AVS Forum banner
Status
Not open for further replies.
1 - 10 of 10 Posts

·
Registered
Joined
·
3,243 Posts
Discussion Starter · #1 ·
I've been away from the forum for most of the summer and have only recently started reading & posting again, and I am concerned by the various copy protection announcements that have come out recently from DirecTV and others.


I've been reading the various posts on this subject as well as copies of some of the actual announcements and must admit to being more than a little confused. I'm posting this question here in the hopes that my fellow LCD projector owners (who hopefully have had time to digest and understand these issues) will be able to offer some clarification.


My NEC VT540 XGA LCD projector accepts 720p and 1080i HDTV signals via its 15-pin VGA port. I have three sources for HDTV signals that feed the projector:
  • An RCA DTC-100 (used only for OTA broadcasts)
  • A DISH 6000 (used only for satellite HDTV on HBO and Showtime)
  • An accessDTV HTPC card (used to view and record terrestrial HDTV broadcasts)


I am relatively unconcerned about these HDTV sources becoming obsolete; I spent relatively little money on them and only view them as stopgap solutions on the way to a truly integrated solution for receiving and recording HDTV broadcasts.


On the other hand, I am extremely concerned that new copy-protected devices will not emit an HDTV signal to my VT540, a $3,000 device that I do NOT plan on replacing anytime in the near future. Can someone quantify the legitimacy of this concern, and under what regimes (OTA, satellite or both) my HDTV viewing is threatened?


Thanks...


------------------

Scott Gammans
The Scooterplex Cinema 1


[This message has been edited by Scott Gammans (edited 07-31-2001).]
 

·
Registered
Joined
·
4,129 Posts
I feel your pain. The consumer control devices that being discussed relegate our projectors to high-end NTSC display devices. Your fears are for real. No converter boxes. No retrofits (except maaaybe the Mitsu sets). Write Congress and the FCC today!

Sorry.



------------------

The button is labeled "Play", not "Pay". STOP the MPAA!

Our Silent Angels

Please visit The Manny Page!
 

·
Registered
Joined
·
779 Posts
You will want to follow the HD HW threads.


What is currently sounds like is that content providers can at will downrez our existing and future RGB/Component/Analog STB outputs. If I read the agreement correctly this will be the default on any content that is tagged with anything with the exception of copy freely. So yes the expensive part of your HDTV is at risk of being obsoleted. Only devices which support 5c and HDCP will be able to display HD content that is tagged with any form of copy protection.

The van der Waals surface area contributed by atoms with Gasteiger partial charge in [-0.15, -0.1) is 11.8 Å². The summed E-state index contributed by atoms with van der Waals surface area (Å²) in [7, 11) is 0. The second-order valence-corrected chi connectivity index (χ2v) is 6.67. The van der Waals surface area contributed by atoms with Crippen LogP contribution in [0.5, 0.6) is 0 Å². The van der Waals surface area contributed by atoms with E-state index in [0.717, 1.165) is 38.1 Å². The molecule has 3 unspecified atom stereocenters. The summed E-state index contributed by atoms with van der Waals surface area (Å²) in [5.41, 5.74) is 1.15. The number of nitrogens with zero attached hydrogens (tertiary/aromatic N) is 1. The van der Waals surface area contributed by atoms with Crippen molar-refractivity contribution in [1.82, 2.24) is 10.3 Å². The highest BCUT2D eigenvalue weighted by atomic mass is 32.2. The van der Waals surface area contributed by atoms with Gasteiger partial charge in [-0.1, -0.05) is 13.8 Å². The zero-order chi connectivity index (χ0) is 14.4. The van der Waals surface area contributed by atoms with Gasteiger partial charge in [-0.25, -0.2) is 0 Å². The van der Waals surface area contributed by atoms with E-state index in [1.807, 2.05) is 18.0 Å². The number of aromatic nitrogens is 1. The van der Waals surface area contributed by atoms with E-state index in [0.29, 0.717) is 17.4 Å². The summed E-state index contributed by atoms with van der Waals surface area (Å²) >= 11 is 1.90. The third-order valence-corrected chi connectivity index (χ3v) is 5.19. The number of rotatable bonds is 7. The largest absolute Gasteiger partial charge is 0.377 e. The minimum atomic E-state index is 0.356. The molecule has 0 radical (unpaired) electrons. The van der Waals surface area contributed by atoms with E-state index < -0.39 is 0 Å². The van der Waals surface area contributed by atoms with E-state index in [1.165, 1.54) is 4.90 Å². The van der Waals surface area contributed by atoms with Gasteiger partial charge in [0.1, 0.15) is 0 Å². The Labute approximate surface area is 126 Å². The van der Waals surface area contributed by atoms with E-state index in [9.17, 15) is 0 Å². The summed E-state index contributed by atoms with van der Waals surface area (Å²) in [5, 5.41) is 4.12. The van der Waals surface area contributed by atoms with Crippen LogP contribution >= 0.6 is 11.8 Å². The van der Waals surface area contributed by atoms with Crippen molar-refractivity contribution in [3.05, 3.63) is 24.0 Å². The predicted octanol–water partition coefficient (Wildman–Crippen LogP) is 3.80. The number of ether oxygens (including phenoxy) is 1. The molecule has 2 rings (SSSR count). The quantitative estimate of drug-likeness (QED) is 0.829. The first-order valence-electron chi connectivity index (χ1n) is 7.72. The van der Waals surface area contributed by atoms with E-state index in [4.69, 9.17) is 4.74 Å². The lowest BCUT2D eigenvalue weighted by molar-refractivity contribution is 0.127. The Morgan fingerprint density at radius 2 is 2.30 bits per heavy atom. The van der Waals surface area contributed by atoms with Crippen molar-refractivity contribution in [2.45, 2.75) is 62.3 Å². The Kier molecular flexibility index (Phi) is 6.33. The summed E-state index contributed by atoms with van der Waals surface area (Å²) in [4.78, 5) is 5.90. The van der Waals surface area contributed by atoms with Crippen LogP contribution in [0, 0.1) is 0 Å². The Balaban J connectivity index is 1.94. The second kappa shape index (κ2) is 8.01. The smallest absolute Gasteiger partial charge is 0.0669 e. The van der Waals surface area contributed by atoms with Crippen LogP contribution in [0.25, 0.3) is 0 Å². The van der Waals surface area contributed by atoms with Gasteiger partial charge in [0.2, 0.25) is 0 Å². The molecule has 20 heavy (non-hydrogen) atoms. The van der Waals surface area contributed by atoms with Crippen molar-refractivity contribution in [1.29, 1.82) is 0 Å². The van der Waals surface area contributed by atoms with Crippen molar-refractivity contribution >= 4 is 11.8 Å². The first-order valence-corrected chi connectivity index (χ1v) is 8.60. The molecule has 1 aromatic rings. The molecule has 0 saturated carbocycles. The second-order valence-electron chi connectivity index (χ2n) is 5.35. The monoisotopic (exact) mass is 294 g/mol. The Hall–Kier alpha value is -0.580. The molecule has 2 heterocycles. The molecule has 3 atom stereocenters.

Regards,


Brian
 

·
Premium Member
Joined
·
2,564 Posts
I would suggest you call NEC customer service. You won't get an answer, but your call will be logged. If enough of us do this we will at least get the manufacturers attention.




------------------

Alex
 

·
Registered
Joined
·
70 Posts
Scott, here’s how I read the tea leaves. This may end up being totally wrong, but it’s my prediction on what’s going to happen:


This upgrade cycle, although painful for early adopters, is going to happen. It’s only partly driven by the studios. The other side is the hardware manufacturers who want to knock down production costs, and get more HDTV into more homes by going all-digital. High quality, multiple D/A-A/D conversions are expensive, compared to keeping everything in the digital realm, all the way down the wire. The hardware manufacturers know that the only way the studios will agree to an all-digital HDTV interface, is with the inclusion of bulletproof copy protection.


These new industry agreements have only just been hammered out. All the display hardware in the pipeline (including the hot new Sharp 16:9) was developed before anyone knew anything about this new digital interface. And you can bet that all the projector manufacturers are now scrambling to include the new encrypted interface on any HT-oriented display that hasn't already been locked into production. Projectors that are seen as "business presentation" devices will remain unchanged. They'll just side-step the whole issue.


My prediction is that you’ll still be able to watch the following HDTV content over your current 720p and 108i analog connections:


1) Sports, because it's supported by commercials, and the networks see it as a HDTV showcase.


2) OTA broadcast, because it's politically and legally impossible to encrypt.


I seriously doubt that the industry is going to down-res the above HDTV content to 480p. This is their escape clause, so they can still say that current HDTV sets in the showroom (and in the pipeline) are "HDTV compatible". Most retail stores still demo HDTV by showing local OTA news broadcasts anyway, so nothing will change in the short term.


The big issue is with "premium content" (i.e. movies). The only way you'll see premium content HDTV at full 720p or 1080i resolution is with the new all-digital, encryption handshaking hardware. If you don't have that setup, then these movies will be down-res'd to 480p on your analog component inputs. This will happen VERY soon. The studios, HBO/Showtime, and the cable and satellite companies are probably assuming that the majority of people who bought "HDTV ready" hardware can’t tell the difference between 480p and the higher res formats. If anyone complains, they'll just explain that this is "new" premium HDTV content, that requires "new" hardware.


So that's the real issue. How much do you care about seeing recent release pay-per-view movies in HDTV, and how much do you care about being able to conveniently time-shift HDTV on a PVR? If that's important to you, then your current display hardware is toast, and it’s time to start saving for the new digital input, encryption-friendly hardware that will arrive in 6-12 months.


There is one upside to all this. I'll bet people will be raving about the picture quality on next-generation projectors, once all the D/A - A/D conversions are knocked out of the signal path. However you feel about the copy protection issues, it's a better way to deliver the video signal to the display.
 

·
Registered
Joined
·
29 Posts
I am new to HT and about to buy a projector. Does this mean that I should wait for 6-12 months until this new technology is added to the lines???